The increasingly global nature of both local equities and listed property is the main reason why the health of the domestic economy matters less to local investors than it used to.

Economy stuck in low gear

But it still matters, and South Africa’s economy is still stuck in a low gear. All indications are that there was very little growth in the first half, if at all. Three of the most up-to-date economic indicators released last week illustrate this.

The Absa/BER Purchasing Managers’ Index showed that conditions in the manufacturing sector remain very tough. It fell back to 47.9 index points (50 being the neutral level) in June, and the average level for the second quarter was barely above that of the first. Theoretically, the manufacturing sector should benefit from the global economic upswing, but it clearly is not. Moreover, it is also at risk of a global trade war, given that steel and vehicles are big exports for us.

The Standard Bank PMI, which is produced by global research house Markit and covers the whole private sector, not just manufacturing, was in positive territory in June. The services sectors continue to outperform volatile mining and manufacturing, but here too there is no evidence yet of strong growth. Finally, new vehicle sales numbers for June were up from a year ago, but still well below the recent cycle peak in 2013.

It should be noted that the companies on the JSE that are domestically focused tend to primarily be in the services sectors (banks, retailers, telecoms) with limited representation of manufacturers. Construction shares on the JSE have shrunk to the point of near insignificance.

What really hurts the economy is that other commodity prices have not followed oil higher (apart from coal). With the price of our main import (oil) increasing and our main exports (iron ore, platinum, gold) declining, our so-called terms of trade have worsened. This will put pressure on the current account deficit, as well as on consumers and businesses because of higher fuel prices. With the rand hovering around R13.50 and the oil price still above $77 per barrel, despite Donald Trump’s best efforts at talking (or rather tweeting) it down, this means another petrol price hike potentially looms in August.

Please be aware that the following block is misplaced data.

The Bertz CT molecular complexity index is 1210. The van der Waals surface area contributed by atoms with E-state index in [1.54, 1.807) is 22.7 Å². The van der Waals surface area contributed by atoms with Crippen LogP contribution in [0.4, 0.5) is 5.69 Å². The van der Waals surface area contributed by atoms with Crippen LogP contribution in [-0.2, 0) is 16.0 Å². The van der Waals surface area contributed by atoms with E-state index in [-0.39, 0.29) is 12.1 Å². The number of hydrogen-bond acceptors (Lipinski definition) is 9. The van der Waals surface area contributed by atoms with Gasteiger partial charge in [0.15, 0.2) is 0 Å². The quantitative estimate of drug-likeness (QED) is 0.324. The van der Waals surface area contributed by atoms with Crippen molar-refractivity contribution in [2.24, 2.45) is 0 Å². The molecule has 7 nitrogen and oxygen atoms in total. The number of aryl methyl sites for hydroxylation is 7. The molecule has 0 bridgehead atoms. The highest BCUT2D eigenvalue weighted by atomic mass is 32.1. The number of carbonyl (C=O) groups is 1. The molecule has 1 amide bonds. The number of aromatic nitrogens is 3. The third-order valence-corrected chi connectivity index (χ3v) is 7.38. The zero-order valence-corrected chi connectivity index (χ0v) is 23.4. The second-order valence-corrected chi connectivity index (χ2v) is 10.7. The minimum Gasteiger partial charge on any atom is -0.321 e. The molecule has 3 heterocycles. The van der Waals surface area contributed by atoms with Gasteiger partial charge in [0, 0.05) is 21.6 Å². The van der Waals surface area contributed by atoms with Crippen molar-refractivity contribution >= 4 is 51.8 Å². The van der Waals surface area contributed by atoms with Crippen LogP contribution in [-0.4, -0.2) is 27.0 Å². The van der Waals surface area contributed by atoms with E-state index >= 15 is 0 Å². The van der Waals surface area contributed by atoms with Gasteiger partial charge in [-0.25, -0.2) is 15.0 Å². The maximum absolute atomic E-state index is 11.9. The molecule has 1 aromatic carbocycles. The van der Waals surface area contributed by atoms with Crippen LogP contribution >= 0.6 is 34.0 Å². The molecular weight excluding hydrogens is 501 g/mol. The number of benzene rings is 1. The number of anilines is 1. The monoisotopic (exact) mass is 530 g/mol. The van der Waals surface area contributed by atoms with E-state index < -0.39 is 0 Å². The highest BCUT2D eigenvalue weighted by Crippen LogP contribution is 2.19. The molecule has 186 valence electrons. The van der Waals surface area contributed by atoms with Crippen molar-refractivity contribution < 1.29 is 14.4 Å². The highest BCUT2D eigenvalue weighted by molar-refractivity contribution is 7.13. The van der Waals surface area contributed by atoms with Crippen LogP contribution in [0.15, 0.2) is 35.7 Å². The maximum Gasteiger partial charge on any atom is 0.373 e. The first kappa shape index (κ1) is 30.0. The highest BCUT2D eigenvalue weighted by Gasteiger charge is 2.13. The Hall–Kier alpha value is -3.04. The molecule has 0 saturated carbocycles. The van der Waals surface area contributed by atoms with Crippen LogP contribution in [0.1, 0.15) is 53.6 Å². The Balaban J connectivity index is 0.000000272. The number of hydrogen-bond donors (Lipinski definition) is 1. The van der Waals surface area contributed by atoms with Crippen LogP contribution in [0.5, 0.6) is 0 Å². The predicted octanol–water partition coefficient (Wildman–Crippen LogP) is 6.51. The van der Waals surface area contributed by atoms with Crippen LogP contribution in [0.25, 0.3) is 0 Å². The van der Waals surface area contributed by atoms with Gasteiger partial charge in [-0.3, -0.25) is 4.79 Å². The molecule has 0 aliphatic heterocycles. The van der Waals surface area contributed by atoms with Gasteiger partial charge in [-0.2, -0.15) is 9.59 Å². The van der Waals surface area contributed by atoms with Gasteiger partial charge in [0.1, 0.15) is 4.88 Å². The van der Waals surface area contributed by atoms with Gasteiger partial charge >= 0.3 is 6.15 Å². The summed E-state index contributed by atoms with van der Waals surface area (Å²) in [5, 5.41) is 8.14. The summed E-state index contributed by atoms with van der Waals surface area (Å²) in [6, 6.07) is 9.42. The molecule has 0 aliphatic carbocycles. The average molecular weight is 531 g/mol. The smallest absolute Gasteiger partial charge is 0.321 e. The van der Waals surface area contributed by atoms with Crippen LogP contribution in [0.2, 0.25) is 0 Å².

Fuel price frustrations

Can anything be done about the petrol price? The simple reality is that South Africa imports most of its petroleum products from abroad at prevailing global prices and exchange rates. This situation is unlikely to change until there is a meaningful shift to electric vehicles. The only way to lower the fuel price would be for government to reduce the fuel and RAF levies – which would have to be replaced with other forms of taxation – or to deregulate the setting of the price completely. The latter could bring the price down by increasing competition and squeezing wholesale and retail margins, but could result in a situation where fuel is much more expensive or simply unavailable away from the large urban centres. Subsidising the fuel price is a costly and distortive exercise that other developing economies are trying to move away from.

What matters from an inflation point of view is the extent to which companies can pass on the higher fuel price to consumers. In the current tough environment, they have limited scope. In fact, if consumers spend more on transport, they will have less to spend on any discretionary items. The second round impact of fuel prices is probably limited, and the Reserve Bank is unlikely to respond with higher interest rates. It is, however, keeping a hawkish eye on global capital flows and the exchange rate.

Investing for tomorrow today

The weak state of the local economy should worry us as citizens and taxpayers, but the outlook is not completely bleak. Fixed investment spending should pick up during the course of the year as business confidence improves. Consumer balance sheets are fairly healthy (in aggregate) and the rand is at a much more competitive level. As investors, however, we are less exposed to the fortunes of the local economy, especially with the recent Regulation 28 changes that allow for 30% offshore exposure. The trick is to always keep an eye on valuations and remain appropriately diversified, rather than ‘fleeing’ the country by piling blindly into rand hedges and offshore investments. Fear and greed do not make for a sound investment philosophy.

Chart 1: Forward price-to-earnings ratios for South African and World equities

Source: Thomson Reuters Datastream total market indices

Chart 2: FTSE/JSE All Share in rand and dollars, rebased to 100

Source: Thomson Reuters Datastream

Chart 3: South Africa 10-year government bond yield, %

Source: Thomson Reuters Datastream